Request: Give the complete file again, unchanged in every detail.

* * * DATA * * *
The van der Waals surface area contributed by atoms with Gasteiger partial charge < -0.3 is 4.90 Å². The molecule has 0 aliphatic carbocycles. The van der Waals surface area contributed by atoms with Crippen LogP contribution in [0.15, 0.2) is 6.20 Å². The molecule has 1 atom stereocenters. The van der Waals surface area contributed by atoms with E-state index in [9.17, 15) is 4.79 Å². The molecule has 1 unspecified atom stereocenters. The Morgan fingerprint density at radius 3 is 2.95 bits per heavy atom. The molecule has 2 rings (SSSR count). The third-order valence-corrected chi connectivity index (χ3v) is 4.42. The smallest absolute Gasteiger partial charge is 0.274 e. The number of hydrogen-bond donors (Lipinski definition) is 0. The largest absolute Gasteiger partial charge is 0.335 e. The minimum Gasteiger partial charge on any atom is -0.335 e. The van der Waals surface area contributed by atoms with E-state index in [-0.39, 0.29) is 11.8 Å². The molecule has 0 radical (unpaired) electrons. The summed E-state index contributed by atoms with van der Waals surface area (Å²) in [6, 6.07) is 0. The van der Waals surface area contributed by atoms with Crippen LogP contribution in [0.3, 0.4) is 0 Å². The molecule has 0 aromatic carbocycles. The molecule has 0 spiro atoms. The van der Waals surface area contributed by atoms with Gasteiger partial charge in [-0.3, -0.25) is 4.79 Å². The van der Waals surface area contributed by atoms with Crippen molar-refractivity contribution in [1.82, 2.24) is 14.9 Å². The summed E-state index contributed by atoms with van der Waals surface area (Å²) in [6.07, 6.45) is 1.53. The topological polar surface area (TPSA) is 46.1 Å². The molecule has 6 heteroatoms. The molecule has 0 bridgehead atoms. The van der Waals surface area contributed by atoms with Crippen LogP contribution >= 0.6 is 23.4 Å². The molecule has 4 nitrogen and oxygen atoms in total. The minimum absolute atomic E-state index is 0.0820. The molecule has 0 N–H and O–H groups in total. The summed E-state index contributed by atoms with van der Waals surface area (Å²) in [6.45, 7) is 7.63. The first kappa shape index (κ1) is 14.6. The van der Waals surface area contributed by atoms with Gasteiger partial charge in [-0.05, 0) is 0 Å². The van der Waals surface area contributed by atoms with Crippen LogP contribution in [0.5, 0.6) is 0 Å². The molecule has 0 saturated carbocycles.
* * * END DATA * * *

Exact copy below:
The van der Waals surface area contributed by atoms with Gasteiger partial charge < -0.3 is 4.90 Å². The molecule has 0 aliphatic carbocycles. The van der Waals surface area contributed by atoms with Crippen LogP contribution in [0.15, 0.2) is 6.20 Å². The molecule has 1 atom stereocenters. The van der Waals surface area contributed by atoms with E-state index in [9.17, 15) is 4.79 Å². The molecule has 1 unspecified atom stereocenters. The Morgan fingerprint density at radius 3 is 2.95 bits per heavy atom. The molecule has 2 rings (SSSR count). The third-order valence-corrected chi connectivity index (χ3v) is 4.42. The smallest absolute Gasteiger partial charge is 0.274 e. The number of hydrogen-bond donors (Lipinski definition) is 0. The largest absolute Gasteiger partial charge is 0.335 e. The minimum Gasteiger partial charge on any atom is -0.335 e. The van der Waals surface area contributed by atoms with E-state index in [-0.39, 0.29) is 11.8 Å². The molecule has 0 radical (unpaired) electrons. The summed E-state index contributed by atoms with van der Waals surface area (Å²) in [6, 6.07) is 0. The van der Waals surface area contributed by atoms with Crippen LogP contribution in [0.3, 0.4) is 0 Å². The molecule has 0 aromatic carbocycles. The molecule has 0 spiro atoms. The van der Waals surface area contributed by atoms with Gasteiger partial charge in [-0.3, -0.25) is 4.79 Å². The van der Waals surface area contributed by atoms with Crippen molar-refractivity contribution in [1.82, 2.24) is 14.9 Å². The summed E-state index contributed by atoms with van der Waals surface area (Å²) in [6.07, 6.45) is 1.53. The topological polar surface area (TPSA) is 46.1 Å². The molecule has 6 heteroatoms. The molecule has 0 bridgehead atoms. The van der Waals surface area contributed by atoms with Crippen LogP contribution >= 0.6 is 23.4 Å². The molecule has 4 nitrogen and oxygen atoms in total. The minimum absolute atomic E-state index is 0.0820. The molecule has 0 N–H and O–H groups in total. The summed E-state index contributed by atoms with van der Waals surface area (Å²) in [6.45, 7) is 7.63. The first kappa shape index (κ1) is 14.6. The van der Waals surface area contributed by atoms with Gasteiger partial charge in [-0.05, 0) is 0 Å². The van der Waals surface area contributed by atoms with Crippen LogP contribution in [0.5, 0.6) is 0 Å². The molecule has 0 saturated carbocycles.